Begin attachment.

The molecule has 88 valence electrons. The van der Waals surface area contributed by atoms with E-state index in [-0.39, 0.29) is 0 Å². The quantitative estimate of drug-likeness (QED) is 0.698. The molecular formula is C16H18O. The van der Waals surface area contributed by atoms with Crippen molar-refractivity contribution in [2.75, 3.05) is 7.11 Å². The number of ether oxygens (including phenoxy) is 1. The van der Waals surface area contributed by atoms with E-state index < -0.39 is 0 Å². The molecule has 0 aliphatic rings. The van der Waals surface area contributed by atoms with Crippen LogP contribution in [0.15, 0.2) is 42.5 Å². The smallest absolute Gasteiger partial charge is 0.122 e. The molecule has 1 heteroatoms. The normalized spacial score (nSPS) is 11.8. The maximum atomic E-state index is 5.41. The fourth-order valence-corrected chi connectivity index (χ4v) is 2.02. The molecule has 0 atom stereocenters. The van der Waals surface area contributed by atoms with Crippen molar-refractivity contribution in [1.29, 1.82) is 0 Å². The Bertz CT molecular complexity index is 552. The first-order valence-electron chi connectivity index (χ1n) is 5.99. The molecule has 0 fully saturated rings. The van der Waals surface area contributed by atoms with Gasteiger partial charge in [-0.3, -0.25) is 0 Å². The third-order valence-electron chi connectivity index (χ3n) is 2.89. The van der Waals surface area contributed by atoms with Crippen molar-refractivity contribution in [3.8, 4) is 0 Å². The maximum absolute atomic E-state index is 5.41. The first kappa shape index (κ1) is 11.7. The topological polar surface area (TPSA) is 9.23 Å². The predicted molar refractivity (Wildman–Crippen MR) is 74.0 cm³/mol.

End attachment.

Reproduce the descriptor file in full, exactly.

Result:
The molecule has 88 valence electrons. The van der Waals surface area contributed by atoms with E-state index in [-0.39, 0.29) is 0 Å². The quantitative estimate of drug-likeness (QED) is 0.698. The molecular formula is C16H18O. The van der Waals surface area contributed by atoms with Crippen molar-refractivity contribution in [2.75, 3.05) is 7.11 Å². The number of ether oxygens (including phenoxy) is 1. The van der Waals surface area contributed by atoms with E-state index < -0.39 is 0 Å². The molecule has 0 aliphatic rings. The van der Waals surface area contributed by atoms with Crippen LogP contribution in [0.15, 0.2) is 42.5 Å². The smallest absolute Gasteiger partial charge is 0.122 e. The molecule has 1 heteroatoms. The normalized spacial score (nSPS) is 11.8. The maximum atomic E-state index is 5.41. The fourth-order valence-corrected chi connectivity index (χ4v) is 2.02. The molecule has 0 atom stereocenters. The van der Waals surface area contributed by atoms with Crippen molar-refractivity contribution in [1.29, 1.82) is 0 Å². The Bertz CT molecular complexity index is 552. The first-order valence-electron chi connectivity index (χ1n) is 5.99. The molecule has 0 fully saturated rings. The van der Waals surface area contributed by atoms with Gasteiger partial charge in [-0.3, -0.25) is 0 Å². The third-order valence-electron chi connectivity index (χ3n) is 2.89. The van der Waals surface area contributed by atoms with Crippen molar-refractivity contribution in [3.8, 4) is 0 Å². The maximum absolute atomic E-state index is 5.41. The first kappa shape index (κ1) is 11.7. The topological polar surface area (TPSA) is 9.23 Å². The predicted molar refractivity (Wildman–Crippen MR) is 74.0 cm³/mol.